One of my favorite Brattle Theatre memories is a visit from David Lynch back in 2006. He’d brought along his new film Inland Empire, the area premiere being a big to-do for which the Cambridge City Council officially declared December 6th “David Lynch Day.” (In response the filmmaker asked if it was his day, then why couldn’t he smoke anywhere? Lynch really loves his cigarettes.)
After screening his lengthy and confounding opus, the director sat for a Q&A during which he cheerfully and hilariously deflected every question about the film’s deeper meanings and his authorial intent. If I remember correctly, the closest David Lynch came that evening to explicating any of his work is when he offered something to the effect of: “Eraserhead is a movie about what it’s like to live in Philadelphia.”
David Lynch: The Art Life, a new documentary running this week at the Brattle, similarly doesn’t try to explain away its subject. Directors Jon Nguyen, Rick Barnes and Olivia Neergaard-Holm have been granted extraordinary access to this famously private personality — for years Lynch’s official bio simply read: “Eagle Scout. Missoula, MT.” Their film is a collage of home movies, old photographs and Lynch’s paintings, with the artist himself sitting his home recording studio, chain-smoking and telling tales of the lean, early years in his inimitably folksy fashion. We also see him puttering around and painting with his toddler daughter, Lula. It’s the picture of a content man, constantly at work on one project or another, interested mainly these days in artistic expression as its own reward.
What Lynch is not going to do is gum up the works with too much self-analysis, and he remains constitutionally opposed to interpreting his work for us. The documentary has been criticized by some for this lack of elucidation or outside voices — but I’d argue all that stuff is present in The Art Life, just not belabored. It’s pretty much impossible to listen to Lynch tell the story of how as a child he saw a bloodied, naked woman wandering across his suburban lawn and not realize that’s where the big scene in Blue Velvet came from. He’s just not going to say as much and the movie’s artful enough not to cut to a clip.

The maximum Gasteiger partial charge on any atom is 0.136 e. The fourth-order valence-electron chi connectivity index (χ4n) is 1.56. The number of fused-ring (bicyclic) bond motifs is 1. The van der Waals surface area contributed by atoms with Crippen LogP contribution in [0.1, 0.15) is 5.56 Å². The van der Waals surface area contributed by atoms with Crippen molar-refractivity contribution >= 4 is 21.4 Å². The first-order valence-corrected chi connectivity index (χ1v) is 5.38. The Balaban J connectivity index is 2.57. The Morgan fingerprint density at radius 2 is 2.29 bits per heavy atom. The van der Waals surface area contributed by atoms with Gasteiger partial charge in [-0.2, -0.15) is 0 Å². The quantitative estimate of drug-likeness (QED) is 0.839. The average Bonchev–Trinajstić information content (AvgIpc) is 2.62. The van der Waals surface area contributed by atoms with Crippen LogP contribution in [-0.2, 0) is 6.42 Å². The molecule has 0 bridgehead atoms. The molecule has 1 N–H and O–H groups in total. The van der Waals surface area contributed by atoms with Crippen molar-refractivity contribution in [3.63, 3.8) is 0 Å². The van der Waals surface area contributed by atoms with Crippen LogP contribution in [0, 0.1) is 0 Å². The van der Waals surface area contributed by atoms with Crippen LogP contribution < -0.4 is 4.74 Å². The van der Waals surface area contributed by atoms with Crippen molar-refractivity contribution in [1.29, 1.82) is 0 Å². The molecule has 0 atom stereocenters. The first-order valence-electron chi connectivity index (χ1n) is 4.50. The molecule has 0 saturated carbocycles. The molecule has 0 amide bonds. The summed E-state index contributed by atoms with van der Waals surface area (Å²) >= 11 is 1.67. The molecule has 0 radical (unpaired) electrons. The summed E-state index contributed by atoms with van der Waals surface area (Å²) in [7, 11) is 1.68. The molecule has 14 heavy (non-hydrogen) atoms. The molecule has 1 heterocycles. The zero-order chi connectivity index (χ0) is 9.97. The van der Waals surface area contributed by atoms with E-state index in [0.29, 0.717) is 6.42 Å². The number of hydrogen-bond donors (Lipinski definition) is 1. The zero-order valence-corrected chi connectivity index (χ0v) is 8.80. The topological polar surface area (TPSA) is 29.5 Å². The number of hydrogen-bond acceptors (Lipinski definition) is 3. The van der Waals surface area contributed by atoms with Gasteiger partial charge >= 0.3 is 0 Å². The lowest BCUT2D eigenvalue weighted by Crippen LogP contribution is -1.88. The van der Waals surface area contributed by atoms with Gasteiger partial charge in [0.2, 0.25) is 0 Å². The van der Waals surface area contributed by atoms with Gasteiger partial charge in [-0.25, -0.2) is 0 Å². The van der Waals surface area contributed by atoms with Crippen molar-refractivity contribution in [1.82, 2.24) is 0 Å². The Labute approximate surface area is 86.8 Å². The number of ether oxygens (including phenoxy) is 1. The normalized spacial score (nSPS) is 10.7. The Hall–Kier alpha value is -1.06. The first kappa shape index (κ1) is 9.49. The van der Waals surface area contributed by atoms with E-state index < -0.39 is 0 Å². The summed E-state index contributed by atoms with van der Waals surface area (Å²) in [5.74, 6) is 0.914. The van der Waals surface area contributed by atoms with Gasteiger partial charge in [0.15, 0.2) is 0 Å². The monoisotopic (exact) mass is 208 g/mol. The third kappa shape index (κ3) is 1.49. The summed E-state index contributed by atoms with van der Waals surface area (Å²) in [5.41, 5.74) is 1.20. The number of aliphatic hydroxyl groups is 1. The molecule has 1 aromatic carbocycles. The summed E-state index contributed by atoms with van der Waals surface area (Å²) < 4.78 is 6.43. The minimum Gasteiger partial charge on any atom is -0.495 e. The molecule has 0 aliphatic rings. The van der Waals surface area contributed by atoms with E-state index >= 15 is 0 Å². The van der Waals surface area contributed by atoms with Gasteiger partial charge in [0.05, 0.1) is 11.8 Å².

It is a kick to hear Lynch’s old-timey twists of phrase like “we got along like Mike and Ike” played over the agonized hellscapes of his paintings, and however idyllically he describes boyhood neighborhoods, the work makes it obvious his artistic antennae were sharply attuned to their sinister undercurrents. While the director has carefully cultivated his genial, slightly rube-ish public persona, the documentary reveals a fierce discipline and a stubborn streak that would make a mule jealous. Lynch speaks frequently about his almost monastic devotion to what he calls The Art Life, explained in his own words as: “Drinking coffee, smoking cigarettes and painting. Occasionally women get involved.”
Local viewers will love Lynch’s stories of butting heads with the old Boston Museum School faculty, and a terrific falling out with his former roommate Peter Wolf that would be rude to ruin here. The documentary ends with the making of Eraserhead, the artist’s sensibility fully formed and on the way to a singular career.
Excited as I am for the return of Twin Peaks, I dread the reactions to Lynch’s return in such a ploddingly literal-minded era. Stuff like Lost, Westworld and the films of Christopher Nolan encourage a view of art as something to be solved instead of experienced, with endless internet bandwith devoted to fan theories and other fashionable practices of pinning butterflies. David Lynch: The Art Life is a welcome reminder that the most exciting works can come from somewhere more elusive and instinctual, or they may just be about what it’s like to live in Philadelphia.
David Lynch: The Art Life plays at the Brattle Theatre through Wednesday, May 17th. For showtimes and ticket information visit www.brattlefilm.org